The $2.18 Billion Cost of China’s Retaliation Against Trump’s Tariffs — Panjiva
Más

Panjiva_research_logo

The $2.18 Billion Cost of China’s Retaliation Against Trump’s Tariffs

Ags - Grains/Beans 162 China 1758 Cons. Discr. - Autos 661 Cons. Staples - Food/Beverages 395 Energy - Conventional 272 Energy - Crude Oil 194 Tariffs 1169 U.S. 3297

The U.S.-China trade war reached something of a peak in September with the implementation of 10% duties on around $200 billion of Chinese exports by the U.S. and 5% to 10% duties on $60 billion of U.S. exports by China. As outlined in Panjiva research of Sept. 18 that came on top of 25% duties on around $50 billion applied in July and August.

So far it appears that the impact of China’s duties is more significant than America’s. The widening of the U.S. trade deficit – the Trump administration’s key trade metric where a larger number is perceived as a negative outcome – to a record $40.2 billion in September is one piece of evidence. The other is that a marked downturn in U.S. exports of the products covered by Chinese duties where list 1 and 2 relate to the July and August products and list 3 to September’s.

Panjiva analysis shows U.S. exports of list 1 products fell by 66.3% in September vs. a year earlier while those of list 2 products slumped 50.3%. The list 3 products fell by a more modest 0.7% though that came after two months of growth (5.8% and 7.9% in July and August) and duties only took effect from Sept. 24.

EXPORTS SLUMP AS TRADE WAR BITES

Chart segments change in U.S. exports to China by duty round coverage, where list 1 covers July tariff round, list 2 covers August, list 3 covers September and all others that have yet to face duties.   Source: Panjiva

The list 3 products may also see a further decline should an increase in rates to 25% from 10% in the new year, which is already baked into the Trump administration’s trade policy, take place. It is also worth noting that all other products not covered by duties actually surged 36.7% higher in September vs. a year earlier. That may be a sign of stockpiling ahead of the risk of the application of duties to all products should the Trump-Xi summit

May see further decline though 10% vs. 25% in NY. Also surge in remainder +36.7% possibly on concerns of further extension of duties. Both higher duties rates and extended product coverage are potential risks depending on the forthcoming summit meeting between President Donald Trump and President Xi Jinping, scheduled for Dec 1. according to Politico.

ACCELERATED BUYING AMONG PRODUCTS NOT YET AFFLICTED BY TARIFFS

Chart segments U.S. exports to China by duty round coverage, where list 1 covers July tariff round, list 2 covers August, list 3 covers September and all others that have yet to face duties.   Source: Panjiva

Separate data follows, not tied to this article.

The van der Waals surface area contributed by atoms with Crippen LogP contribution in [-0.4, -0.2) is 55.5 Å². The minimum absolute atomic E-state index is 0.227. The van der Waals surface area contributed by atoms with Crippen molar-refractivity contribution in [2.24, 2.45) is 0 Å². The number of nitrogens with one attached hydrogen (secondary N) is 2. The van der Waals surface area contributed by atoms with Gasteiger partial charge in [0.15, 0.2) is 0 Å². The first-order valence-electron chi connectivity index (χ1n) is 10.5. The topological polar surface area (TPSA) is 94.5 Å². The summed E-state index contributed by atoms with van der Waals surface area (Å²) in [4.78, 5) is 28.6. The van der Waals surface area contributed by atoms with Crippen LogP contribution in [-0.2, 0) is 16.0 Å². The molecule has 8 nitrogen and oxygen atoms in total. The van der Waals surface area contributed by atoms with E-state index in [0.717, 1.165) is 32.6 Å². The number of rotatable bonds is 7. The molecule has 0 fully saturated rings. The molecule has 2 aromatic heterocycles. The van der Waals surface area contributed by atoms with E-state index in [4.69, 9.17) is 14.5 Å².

The total drag on U.S. exports from the products covered by the new duties in September vs. a year earlier was $2.18 billion. While the decline were wide-ranging only a handful of products represent the majority of the decline.

Panjiva data shows that those include soybeans (down $1.07 billion, down 97.8% on a year earlier), crude oil ($429.0 million with no exports on September) and propane ($194.0 million lower, off 91.6%). Outside of commodities – most of China’s list 1 and 2 duties are focused on energy, materials and food – the biggest loser was the automotive sector with a $216.0 million drop including a 31.7% drop in exports of passenger cars.

BEANS, ENERGY AND CARS SUFFER MOST OF THE DAMAGE FROM DUTIES

Chart segments U.S. exports to China covered by list 1, 2 or 3 duties in the month to Sept. 30 by product class (HS-2).   Source: Panjiva

PANJIVA RESEARCH is a service provided by Panjiva, Inc. ("Panjiva") to relevant global subscribers, and are deemed to be Panjiva "Services" subject to the Panjiva Terms & Conditions of Use. Information contained within or made available via the Services is for informational purposes only and nothing in the Services shall constitute or be construed as an offering of financial instruments, or as investment advice or recommendations by Panjiva, Inc. or its affiliates of an investment strategy or whether to "buy", "sell" or "hold" an investment. The Services may include views and commentary about customers of Panjiva. No aspect of the Services is based on consideration of your individual circumstances, and you should determine on your own whether you agree with the information contained within or made available via the Services. Employees involved in Panjiva Research may hold positions in securities analyzed or discussed in the Services. Panjiva does not make any express or implied warranties, representations, endorsements or conditions with respect to the Services and the information contained within or made available via the Services, including without limitation, warranties as to the usefulness, completeness, accuracy, currentness, reliability or sufficiency of any information (including, without limitation, conclusions, statements, opinions, estimates, forecasts or projections of any kind) and expressly disclaims any implied warranties. Neither this disclaimer nor any of its contents may be forwarded or redistributed without the prior written consent of Panjiva. © 2019 Panjiva, Inc. All Rights Reserved.